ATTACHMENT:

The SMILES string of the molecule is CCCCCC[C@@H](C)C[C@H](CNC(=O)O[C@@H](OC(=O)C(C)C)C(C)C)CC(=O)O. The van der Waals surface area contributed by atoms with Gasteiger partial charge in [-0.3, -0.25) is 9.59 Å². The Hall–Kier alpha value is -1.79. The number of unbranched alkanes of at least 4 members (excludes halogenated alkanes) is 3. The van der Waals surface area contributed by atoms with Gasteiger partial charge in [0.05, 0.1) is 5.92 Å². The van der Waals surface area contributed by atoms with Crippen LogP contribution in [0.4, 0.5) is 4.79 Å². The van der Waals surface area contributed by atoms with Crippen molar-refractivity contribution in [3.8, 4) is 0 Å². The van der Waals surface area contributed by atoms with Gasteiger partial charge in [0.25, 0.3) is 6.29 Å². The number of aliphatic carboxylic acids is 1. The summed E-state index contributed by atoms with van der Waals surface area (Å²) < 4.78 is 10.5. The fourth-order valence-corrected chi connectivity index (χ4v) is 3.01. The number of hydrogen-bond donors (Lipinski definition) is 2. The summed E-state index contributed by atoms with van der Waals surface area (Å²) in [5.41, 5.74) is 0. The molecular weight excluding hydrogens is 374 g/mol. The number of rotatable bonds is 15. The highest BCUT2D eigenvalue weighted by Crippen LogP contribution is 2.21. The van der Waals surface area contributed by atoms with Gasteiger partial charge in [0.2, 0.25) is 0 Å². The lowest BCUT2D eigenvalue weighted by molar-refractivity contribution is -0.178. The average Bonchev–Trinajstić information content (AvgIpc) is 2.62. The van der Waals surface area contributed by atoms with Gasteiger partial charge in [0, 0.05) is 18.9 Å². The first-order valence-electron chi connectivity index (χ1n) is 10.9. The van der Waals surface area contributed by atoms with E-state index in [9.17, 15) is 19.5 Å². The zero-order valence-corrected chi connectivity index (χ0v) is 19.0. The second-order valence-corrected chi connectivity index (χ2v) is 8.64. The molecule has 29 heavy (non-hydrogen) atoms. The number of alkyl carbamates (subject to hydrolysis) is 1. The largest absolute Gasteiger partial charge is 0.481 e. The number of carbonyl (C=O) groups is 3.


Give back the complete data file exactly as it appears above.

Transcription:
The SMILES string of the molecule is CCCCCC[C@@H](C)C[C@H](CNC(=O)O[C@@H](OC(=O)C(C)C)C(C)C)CC(=O)O. The van der Waals surface area contributed by atoms with Gasteiger partial charge in [-0.3, -0.25) is 9.59 Å². The Hall–Kier alpha value is -1.79. The number of unbranched alkanes of at least 4 members (excludes halogenated alkanes) is 3. The van der Waals surface area contributed by atoms with Gasteiger partial charge in [0.05, 0.1) is 5.92 Å². The van der Waals surface area contributed by atoms with Crippen LogP contribution in [0.4, 0.5) is 4.79 Å². The van der Waals surface area contributed by atoms with Crippen molar-refractivity contribution in [3.8, 4) is 0 Å². The van der Waals surface area contributed by atoms with Gasteiger partial charge in [0.25, 0.3) is 6.29 Å². The number of aliphatic carboxylic acids is 1. The summed E-state index contributed by atoms with van der Waals surface area (Å²) < 4.78 is 10.5. The fourth-order valence-corrected chi connectivity index (χ4v) is 3.01. The number of hydrogen-bond donors (Lipinski definition) is 2. The summed E-state index contributed by atoms with van der Waals surface area (Å²) in [5.41, 5.74) is 0. The molecular weight excluding hydrogens is 374 g/mol. The number of rotatable bonds is 15. The highest BCUT2D eigenvalue weighted by Crippen LogP contribution is 2.21. The van der Waals surface area contributed by atoms with Gasteiger partial charge in [0.2, 0.25) is 0 Å². The lowest BCUT2D eigenvalue weighted by molar-refractivity contribution is -0.178. The average Bonchev–Trinajstić information content (AvgIpc) is 2.62. The van der Waals surface area contributed by atoms with Gasteiger partial charge in [0, 0.05) is 18.9 Å². The first-order valence-electron chi connectivity index (χ1n) is 10.9. The van der Waals surface area contributed by atoms with E-state index in [9.17, 15) is 19.5 Å². The zero-order valence-corrected chi connectivity index (χ0v) is 19.0. The second-order valence-corrected chi connectivity index (χ2v) is 8.64. The molecule has 29 heavy (non-hydrogen) atoms. The number of alkyl carbamates (subject to hydrolysis) is 1. The largest absolute Gasteiger partial charge is 0.481 e. The number of carbonyl (C=O) groups is 3.